This book came out 4 years after the previous one, an unprecedented gap in the series. Only one more Nero Wolfe book was published in Rex Stout's lifetime; 3 stories were found after he died and published posthumously. In this book it is very clear the culture has changed: the words "prick", "pecker", "grass", "LSD", "vagina" all find their place here. One thing about reading these books: since the Wolfe household basically stays the same over the 40+ years of the series, it's easy and interesti ...more
Oct 24, 2012 rated it it was ok
Possibly the least satisfying Nero Wolfe novel I've read. Archie and Wolfe are stumped through three quarters of the book. Archie even apologizes several times for the fact that the story is getting nowhere. There are some red herrings, such as the possibility of international terrorism, which not only go nowhere, but are apparently forgotten. Then a new fact, never even hinted at before, is discovered, and Wolfe uses some very tenuous logic prompted by that fact to identify the murderer. The ne ...more
Archie wangles a wealthy client after a corporate executive is killed in a bomb explosion--in one of his rival's office. Frankly, to me this is not one of Wolfe's best, as he starts off with an advantage over the police, and still can't find a clue, until Archie (again!) persuades the client to make a move. Even then, the case doesn't make too much sense to me.
Rena Sherwood
Feb 01, 2015 rated it it was ok
Shelves: mysteries
Not one of Stout's best. He seemed to be churning them out mechanically by the end of his life. It's hard to care who did what to whom by page 100.
Hudson Murrell
Dec 21, 2014 rated it it was amazing
So good. A little dated--heck, anything without cellphones is dated now--but the writing style, the content of the mystery, the clues and their notch.
Orinoco Womble (tidy bag and all)
Nero Wolfe is always a good timepass, though I wish I could find a different reader than Michael Pritchard, whose voice is metallic and rather inflexible. Published in 1973, there is definitely more profanity used by all the characters than the earlier novels, though there are a couple of words Archie glosses over by saying someone used a word that's illegal to use over the phone. (Who knew? If Stout said it, it was probably true then, he checked things like that.)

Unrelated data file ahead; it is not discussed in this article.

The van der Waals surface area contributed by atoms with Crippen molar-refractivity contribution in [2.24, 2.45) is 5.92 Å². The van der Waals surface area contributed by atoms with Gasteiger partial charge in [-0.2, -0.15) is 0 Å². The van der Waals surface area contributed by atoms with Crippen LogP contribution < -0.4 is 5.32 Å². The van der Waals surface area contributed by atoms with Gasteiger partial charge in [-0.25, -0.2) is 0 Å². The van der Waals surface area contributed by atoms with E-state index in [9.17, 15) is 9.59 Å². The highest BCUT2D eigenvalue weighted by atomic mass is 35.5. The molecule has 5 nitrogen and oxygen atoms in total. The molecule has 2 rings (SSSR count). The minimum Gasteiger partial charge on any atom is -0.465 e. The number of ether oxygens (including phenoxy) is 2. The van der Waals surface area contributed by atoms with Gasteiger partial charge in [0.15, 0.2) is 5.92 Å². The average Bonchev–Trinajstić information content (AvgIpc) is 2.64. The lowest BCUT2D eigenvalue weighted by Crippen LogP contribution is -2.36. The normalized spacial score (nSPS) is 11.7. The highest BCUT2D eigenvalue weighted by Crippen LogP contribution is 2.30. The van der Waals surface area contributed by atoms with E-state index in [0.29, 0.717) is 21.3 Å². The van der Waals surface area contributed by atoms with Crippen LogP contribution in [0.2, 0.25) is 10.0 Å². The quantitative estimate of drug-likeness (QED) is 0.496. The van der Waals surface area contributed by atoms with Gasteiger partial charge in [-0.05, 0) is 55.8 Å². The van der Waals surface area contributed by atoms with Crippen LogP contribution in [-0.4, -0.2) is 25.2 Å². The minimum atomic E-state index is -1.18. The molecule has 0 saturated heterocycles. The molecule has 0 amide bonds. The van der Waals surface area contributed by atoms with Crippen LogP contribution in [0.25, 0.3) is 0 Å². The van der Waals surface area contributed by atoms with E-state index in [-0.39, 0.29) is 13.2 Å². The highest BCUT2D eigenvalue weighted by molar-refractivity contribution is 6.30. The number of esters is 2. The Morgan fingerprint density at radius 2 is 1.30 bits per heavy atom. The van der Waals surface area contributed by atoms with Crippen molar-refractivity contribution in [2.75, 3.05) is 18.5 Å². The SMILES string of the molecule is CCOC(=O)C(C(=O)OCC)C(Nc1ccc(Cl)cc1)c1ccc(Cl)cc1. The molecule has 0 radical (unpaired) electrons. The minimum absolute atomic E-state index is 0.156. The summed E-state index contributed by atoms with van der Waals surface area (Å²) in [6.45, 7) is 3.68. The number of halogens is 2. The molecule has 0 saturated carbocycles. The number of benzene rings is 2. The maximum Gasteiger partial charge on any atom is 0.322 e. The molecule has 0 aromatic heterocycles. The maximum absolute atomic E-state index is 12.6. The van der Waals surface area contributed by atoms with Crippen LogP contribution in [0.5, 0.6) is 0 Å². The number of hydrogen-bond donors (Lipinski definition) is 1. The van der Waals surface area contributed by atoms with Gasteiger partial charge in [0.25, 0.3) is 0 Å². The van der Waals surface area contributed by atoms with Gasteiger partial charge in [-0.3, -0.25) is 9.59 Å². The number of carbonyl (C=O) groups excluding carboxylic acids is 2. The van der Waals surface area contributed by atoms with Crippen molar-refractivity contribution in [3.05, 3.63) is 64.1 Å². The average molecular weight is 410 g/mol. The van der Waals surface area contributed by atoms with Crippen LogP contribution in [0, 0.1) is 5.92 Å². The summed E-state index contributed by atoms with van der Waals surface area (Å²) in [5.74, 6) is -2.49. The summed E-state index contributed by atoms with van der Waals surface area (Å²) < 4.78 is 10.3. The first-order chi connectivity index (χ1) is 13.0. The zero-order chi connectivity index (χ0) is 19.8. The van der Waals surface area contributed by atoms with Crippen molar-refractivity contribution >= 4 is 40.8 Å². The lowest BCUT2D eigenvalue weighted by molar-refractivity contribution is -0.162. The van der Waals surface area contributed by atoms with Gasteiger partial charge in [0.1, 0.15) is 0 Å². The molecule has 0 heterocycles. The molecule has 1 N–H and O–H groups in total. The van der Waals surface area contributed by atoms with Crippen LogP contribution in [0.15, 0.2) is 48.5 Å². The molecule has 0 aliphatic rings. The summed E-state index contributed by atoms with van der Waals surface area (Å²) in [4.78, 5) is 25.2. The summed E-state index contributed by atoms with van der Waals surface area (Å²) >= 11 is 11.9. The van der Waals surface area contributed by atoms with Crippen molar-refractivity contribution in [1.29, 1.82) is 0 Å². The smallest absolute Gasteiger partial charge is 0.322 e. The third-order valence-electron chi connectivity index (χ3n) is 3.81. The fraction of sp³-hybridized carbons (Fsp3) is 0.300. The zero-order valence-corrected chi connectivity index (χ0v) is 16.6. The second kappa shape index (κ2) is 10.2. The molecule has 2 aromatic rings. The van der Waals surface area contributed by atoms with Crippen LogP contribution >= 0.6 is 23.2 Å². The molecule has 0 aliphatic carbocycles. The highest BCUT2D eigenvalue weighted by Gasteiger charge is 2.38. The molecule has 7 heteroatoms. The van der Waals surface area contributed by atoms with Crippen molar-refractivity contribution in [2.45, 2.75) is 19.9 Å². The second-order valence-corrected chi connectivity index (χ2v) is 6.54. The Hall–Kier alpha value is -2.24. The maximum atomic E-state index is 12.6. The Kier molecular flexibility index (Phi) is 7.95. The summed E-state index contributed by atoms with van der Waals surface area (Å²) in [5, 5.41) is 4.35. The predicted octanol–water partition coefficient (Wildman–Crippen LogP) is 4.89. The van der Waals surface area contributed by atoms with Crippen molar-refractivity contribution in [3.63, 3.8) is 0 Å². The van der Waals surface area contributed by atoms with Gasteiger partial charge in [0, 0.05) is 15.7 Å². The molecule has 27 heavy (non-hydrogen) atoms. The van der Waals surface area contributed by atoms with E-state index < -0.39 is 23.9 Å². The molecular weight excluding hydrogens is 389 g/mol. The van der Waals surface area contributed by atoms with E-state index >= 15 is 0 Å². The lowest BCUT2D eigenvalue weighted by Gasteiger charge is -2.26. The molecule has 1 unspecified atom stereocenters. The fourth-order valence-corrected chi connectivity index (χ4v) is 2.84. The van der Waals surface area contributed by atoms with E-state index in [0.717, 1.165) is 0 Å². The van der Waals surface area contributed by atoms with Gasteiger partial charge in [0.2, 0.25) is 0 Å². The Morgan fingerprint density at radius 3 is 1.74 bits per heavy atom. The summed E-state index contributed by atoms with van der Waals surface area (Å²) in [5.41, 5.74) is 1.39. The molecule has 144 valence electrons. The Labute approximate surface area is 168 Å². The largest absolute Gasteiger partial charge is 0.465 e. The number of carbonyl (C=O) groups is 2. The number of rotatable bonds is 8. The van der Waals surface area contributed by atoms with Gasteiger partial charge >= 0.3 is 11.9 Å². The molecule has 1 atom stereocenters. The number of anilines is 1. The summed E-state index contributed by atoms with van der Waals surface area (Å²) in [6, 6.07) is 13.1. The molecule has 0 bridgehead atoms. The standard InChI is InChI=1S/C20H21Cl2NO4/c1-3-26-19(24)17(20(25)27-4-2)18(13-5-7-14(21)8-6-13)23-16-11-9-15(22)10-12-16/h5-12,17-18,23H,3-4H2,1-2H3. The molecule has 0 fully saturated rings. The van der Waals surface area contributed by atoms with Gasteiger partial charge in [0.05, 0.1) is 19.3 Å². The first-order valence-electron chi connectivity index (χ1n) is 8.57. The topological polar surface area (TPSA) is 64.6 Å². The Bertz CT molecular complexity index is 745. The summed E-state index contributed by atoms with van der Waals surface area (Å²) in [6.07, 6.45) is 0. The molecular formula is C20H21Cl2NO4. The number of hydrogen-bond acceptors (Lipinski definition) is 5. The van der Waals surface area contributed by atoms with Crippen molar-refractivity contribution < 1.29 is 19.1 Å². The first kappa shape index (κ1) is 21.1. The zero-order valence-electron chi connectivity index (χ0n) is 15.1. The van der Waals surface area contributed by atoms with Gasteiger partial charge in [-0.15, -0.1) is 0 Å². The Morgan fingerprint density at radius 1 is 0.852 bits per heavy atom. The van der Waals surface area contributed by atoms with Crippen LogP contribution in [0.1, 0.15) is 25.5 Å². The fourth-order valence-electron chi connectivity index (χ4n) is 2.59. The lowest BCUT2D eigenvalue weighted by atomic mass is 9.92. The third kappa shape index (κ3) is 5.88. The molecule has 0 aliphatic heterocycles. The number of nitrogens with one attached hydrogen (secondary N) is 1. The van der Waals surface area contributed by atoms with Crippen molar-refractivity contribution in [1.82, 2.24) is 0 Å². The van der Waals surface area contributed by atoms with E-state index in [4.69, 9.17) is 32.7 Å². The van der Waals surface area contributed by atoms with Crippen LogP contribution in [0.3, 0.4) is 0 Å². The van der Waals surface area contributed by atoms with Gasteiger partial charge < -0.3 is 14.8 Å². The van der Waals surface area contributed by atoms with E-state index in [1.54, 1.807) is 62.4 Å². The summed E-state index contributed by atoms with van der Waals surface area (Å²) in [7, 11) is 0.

Stout was 87 at the time he wr
Jul 12, 2018 rated it really liked it
Fascinating. After reading almost all the Nero Wolfe books written by Rex Stout, I have been delaying reading the final Nero Wolfe books because I hate to see them end.

I wish I could give Please Pass the Guilt 4.5 stars because it was better than 4 stars. But, the reason I didn’t give it 5 stars is because I didn’t like the way the story abruptly ended. Otherwise, it was classic Nero Wolfe.

The reason why this book was fascinating was because over the years of writing his books, Rex Stout has l
Virginia Tican
May 23, 2019 rated it it was amazing
This had a strange beginning. A psychiatric patient was referred to Wolfe by their friend and doctor for exhibiting a Lady Macbeth syndrome where he kept on washing his "bloody" hands only it turned out that he was faking it as Wolfe found out. The death of one of the 2 vice~presidents in contention to be the president of a television network had Archie in such a turmoil of contemplation plus an urgent need of replenishment of funds for the upkeep of the Wolfe Den and its occupants ~ both plants ...more
Jul 21, 2018 rated it it was amazing
I've read this before, long ago, but it was a joy to reread. Archie and Nero are my favorites! When a man is blown up by a bomb in his desk drawer, his widow hires Nero Wolfe to find out who did it, although she is sure she already knows. There are a plethora of suspects, some rather difficult to deal with (including their client!) But of course they figure it out in the end. Recommended for anyone who likes classic detective stories. No sex (other than Nero's conviction that Archie can seduce a ...more